Sunday, September 26, 2010

Sunday Photo(s)

One of the stops on my road trip last week was Cape Perpetua, on the Oregon coast. It's a fascinating place, because it's a spot where an old volcanic flow ended up hitting some form of water (I believe it was the water it's in now, the Pacific Ocean, but I'm not a geologist).

These pictures are from one interesting bit of that area, the Devil's Churn. Why is it called the Devil's Churn? Let's look at it from atop the little hill to the south:
Image credit: All photos by Cujo359

That's a view of the mouth of the Churn. It's a bit distorted, as I had to paste three rather widely spaced pictures together into a panorama to be able to show that much of it. Still, you get the idea. It's formed out of a cut in the volcanic rock (basalt mostly, I'm told) that was laid down there a few million years ago.

I suppose if it had been named by Twentieth Century explorers instead of explorers from the 19th Century, it might have been called the "Devil's Wash Cycle", because all those waves from the ocean end up crashing this way and that on the steep walls of this cut in the rock remind me an awful lot of what the clothes in a washing machine look like while they're being agitated:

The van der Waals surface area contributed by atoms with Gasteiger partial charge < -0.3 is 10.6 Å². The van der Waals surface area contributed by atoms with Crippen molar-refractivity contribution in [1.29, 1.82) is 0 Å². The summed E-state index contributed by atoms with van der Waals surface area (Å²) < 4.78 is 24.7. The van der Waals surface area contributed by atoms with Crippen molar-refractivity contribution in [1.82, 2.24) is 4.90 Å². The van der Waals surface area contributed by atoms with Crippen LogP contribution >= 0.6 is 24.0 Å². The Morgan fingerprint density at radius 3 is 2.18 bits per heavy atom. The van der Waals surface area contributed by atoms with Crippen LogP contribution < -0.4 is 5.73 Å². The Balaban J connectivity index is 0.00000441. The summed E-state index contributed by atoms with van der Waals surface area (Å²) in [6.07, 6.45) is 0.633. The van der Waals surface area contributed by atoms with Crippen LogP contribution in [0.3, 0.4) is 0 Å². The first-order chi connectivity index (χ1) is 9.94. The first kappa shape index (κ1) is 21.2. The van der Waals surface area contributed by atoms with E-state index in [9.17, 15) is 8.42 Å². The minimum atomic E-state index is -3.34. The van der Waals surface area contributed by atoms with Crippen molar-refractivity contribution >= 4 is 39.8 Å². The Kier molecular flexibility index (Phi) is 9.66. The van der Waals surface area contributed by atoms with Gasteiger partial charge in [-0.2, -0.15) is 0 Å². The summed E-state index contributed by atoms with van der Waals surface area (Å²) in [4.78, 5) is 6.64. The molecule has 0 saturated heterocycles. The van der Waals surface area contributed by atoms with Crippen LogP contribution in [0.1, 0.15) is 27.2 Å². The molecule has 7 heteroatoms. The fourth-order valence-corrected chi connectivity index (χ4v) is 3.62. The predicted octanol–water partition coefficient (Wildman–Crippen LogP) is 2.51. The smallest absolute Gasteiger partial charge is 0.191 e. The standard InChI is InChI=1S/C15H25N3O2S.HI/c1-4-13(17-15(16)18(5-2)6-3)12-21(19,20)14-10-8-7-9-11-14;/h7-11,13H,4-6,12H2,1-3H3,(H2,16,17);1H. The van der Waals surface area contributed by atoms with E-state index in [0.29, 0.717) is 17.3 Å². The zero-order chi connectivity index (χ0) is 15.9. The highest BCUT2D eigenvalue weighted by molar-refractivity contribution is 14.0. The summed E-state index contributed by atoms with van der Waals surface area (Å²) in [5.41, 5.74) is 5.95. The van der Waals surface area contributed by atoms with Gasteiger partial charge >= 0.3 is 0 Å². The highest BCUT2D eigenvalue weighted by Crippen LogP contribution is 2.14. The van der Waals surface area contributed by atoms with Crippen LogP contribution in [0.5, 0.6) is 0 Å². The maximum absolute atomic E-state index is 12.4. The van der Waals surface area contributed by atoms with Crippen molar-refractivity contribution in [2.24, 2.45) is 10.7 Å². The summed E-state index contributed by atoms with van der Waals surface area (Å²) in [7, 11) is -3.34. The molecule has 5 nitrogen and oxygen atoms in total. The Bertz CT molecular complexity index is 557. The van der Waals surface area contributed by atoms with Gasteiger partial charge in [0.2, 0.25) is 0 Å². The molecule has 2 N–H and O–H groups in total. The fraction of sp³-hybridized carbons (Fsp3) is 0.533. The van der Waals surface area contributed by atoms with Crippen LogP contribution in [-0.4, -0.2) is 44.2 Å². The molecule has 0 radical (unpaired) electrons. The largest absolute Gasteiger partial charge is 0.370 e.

Here's a picture of the mouth of the Churn from ground level:

As people familiar with the ocean shore will note, we caught this beach at low tide. For those who aren't familiar, note that the soil is worn away from the rocks to a level much higher than the water is at the moment. That's one way to tell.

Here's a photo of the middle part of the Churn:

And here's the inland end of it:

I'm not sure why this particular bit of rock was cut away so much more than the surrounding basalt. It might be that there was some softer form of rock here, or it could have been softer basalt that was worn away. Basalt varies considerably in how crystallized it is, and how hard, so it seems possible. But then, as I may have mentioned, I'm not a geologist.

As always, click on the pictures to enlarge them, and have a good Sunday. By the way, if anyone who knows what he (or she) is talking about wants to make a correction or clarification, please feel free to comment.


Suzanne said...

wow, gorgeous and i would love to know how it was created too.

Cujo359 said...

So would I. All I know for sure is that given enough time, water can cut through just about any rock. It usually finds a soft spot, though, to cut a channel like this one.

Lockwood said...

The churn is eroded along a fault. More often than not, faults are multiple, intersecting fractures which create a "crush zone" of broken rock. This zone can weather and erode much faster than the surrounding, unbroken material. A number of coves in this area seem to have the same overall pattern, but in this case, it's taken to an extreme.